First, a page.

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Scanning percentage and scanners - Adobe Photoshop 7, CS, CS2 & CS3

Hi I know that if I increase image size in photoshop I degrade the image because of interpolation. Is it true that if I increase the image size at time of scanning eg 150% I increase the file size but keep the same quality? I provide photos to a professional firm of graphic designers. Sadly I only have a cheap home scanner. They have the full expensive professional equipment and are used to this level of service. Can any one suggest a scanner that is the top end of the amateur level, a lot less expensive than the professional stuff, ...

  1. #1

    Default Scanning percentage and scanners

    Hi
    I know that if I increase image size in photoshop I degrade the image because of interpolation. Is it true that if I increase the image size at time of scanning eg 150% I increase the file size but keep the same quality?
    I provide photos to a professional firm of graphic designers. Sadly I only have a cheap home scanner. They have the full expensive professional equipment and are used to this level of service. Can any one suggest a scanner that
    is the top end of the amateur level, a lot less expensive than the professional stuff, but with which I won't disgrace myself as I do at the moment.
    Many thanks
    Johnny in London UK
    johnny_armstead@adobeforums.com Guest

  2. #2

    Default Re: Scanning percentage and scanners

    Johnny, I would look at the Epson scanners that fit your budget. I don't know the model numbers that might be in the UK but in the US $300 to $400 Epson scanners produces very good results. Not knowing what kind of images you are starting with, or what the expectations are, I can't be any more specific. Could you describe the types of images you are working with and how they are to be used?

    Gary
    Gary_Hummell@adobeforums.com Guest

  3. #3

    Default Re: Scanning percentage and scanners



    Is it true that if I increase the image size at time of scanning eg 150%
    I increase the file size but keep the same quality?




    If I understand your question correctly, the scanner software is giving you the option to change the resolution AFTER scanning to increase the size of a printed image. That will not affect image quality. However, if you want to enlarge the final image, a better method is to scan at higher resolution, and then in Photoshop, reduce the resolution to get the size you want. If you are planning on printing the image, you probably want a final resolution around 300 ppi. So, if you want to double the size of the original image, you should scan at 600 ppi. If you want to quadruple the size, scan at 1200 ppi. If you are scanning for monitor display, then you probably want a final image of 800 pixels or so in the longest dimension. In that case, just divide 800 by the long dimension (in inches) and that will give you the scan resolution to use.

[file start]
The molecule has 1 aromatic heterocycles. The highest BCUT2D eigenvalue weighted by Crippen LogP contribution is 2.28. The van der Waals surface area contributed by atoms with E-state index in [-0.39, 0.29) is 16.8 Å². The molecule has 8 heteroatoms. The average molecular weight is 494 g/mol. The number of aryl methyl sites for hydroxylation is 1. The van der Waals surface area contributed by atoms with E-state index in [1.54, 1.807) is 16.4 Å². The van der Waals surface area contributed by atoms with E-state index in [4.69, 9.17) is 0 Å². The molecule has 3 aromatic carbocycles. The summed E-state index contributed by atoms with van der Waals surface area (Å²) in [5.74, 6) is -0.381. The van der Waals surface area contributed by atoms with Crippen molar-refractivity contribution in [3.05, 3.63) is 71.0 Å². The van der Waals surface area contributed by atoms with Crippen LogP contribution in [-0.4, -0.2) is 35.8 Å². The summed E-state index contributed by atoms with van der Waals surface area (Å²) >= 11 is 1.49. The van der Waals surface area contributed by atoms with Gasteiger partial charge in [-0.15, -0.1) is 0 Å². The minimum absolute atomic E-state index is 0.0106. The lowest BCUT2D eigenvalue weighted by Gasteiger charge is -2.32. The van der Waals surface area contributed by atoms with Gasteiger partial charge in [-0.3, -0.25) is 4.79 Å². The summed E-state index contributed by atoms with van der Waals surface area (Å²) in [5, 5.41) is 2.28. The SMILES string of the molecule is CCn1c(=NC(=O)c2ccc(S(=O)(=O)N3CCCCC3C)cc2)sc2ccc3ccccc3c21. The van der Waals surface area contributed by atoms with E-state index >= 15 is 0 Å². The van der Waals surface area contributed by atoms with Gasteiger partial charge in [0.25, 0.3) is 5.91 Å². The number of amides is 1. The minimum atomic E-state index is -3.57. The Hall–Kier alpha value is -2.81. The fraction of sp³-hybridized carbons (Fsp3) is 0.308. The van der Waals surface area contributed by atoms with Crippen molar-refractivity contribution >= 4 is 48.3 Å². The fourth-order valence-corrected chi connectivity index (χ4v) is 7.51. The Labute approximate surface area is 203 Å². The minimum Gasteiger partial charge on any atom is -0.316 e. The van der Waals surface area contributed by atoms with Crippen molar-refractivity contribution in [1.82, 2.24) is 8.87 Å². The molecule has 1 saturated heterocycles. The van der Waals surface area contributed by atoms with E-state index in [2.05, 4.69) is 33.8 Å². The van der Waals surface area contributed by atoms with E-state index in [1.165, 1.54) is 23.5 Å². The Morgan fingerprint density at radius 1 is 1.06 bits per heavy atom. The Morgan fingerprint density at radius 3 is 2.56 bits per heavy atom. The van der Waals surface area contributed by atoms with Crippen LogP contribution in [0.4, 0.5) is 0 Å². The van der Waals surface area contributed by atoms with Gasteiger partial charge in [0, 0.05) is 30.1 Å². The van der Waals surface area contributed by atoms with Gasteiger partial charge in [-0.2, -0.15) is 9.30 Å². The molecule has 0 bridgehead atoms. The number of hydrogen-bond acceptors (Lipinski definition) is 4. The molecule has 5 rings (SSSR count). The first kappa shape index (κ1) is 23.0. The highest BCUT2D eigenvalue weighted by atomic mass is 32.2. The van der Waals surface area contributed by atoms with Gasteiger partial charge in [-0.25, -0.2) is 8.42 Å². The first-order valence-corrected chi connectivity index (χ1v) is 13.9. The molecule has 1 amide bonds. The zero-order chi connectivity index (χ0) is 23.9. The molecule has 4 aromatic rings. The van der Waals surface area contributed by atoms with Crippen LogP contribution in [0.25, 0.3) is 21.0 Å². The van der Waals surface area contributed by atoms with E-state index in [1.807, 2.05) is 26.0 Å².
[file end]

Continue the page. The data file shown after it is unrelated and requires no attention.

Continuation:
Bert
    Bert_Bigelow@adobeforums.com Guest

  4. #4

    Default Re: Scanning percentage and scanners

    If you are scanning above the optical resolution of your scanner, then you're letting the scanning software do the interpolation, rather than doing it in Photoshop. If you need to upscale, try one of the step schemes in Photoshop, going up about 10% each step. If you need a lower resolution, and your system can work with the full optical resolution image without strain, I'd suggest downsizing in Photoshop as well.

    I use an Epson 2450 for 9x12cm sheet film. It is soft, but usable. I've heard that the later model in this series is better.
    Tim_Spragens@adobeforums.com Guest

  5. #5

    Default Re: Scanning percentage and scanners



    If you are scanning above the optical resolution of your scanner, then
    you're letting the scanning software do the interpolation, rather than
    doing it in Photoshop




    That's right, Tim. I should have mentioned that. I assumed that his scanner would do at least 1200 ppi without interpolation.
    Bert
    Bert_Bigelow@adobeforums.com Guest

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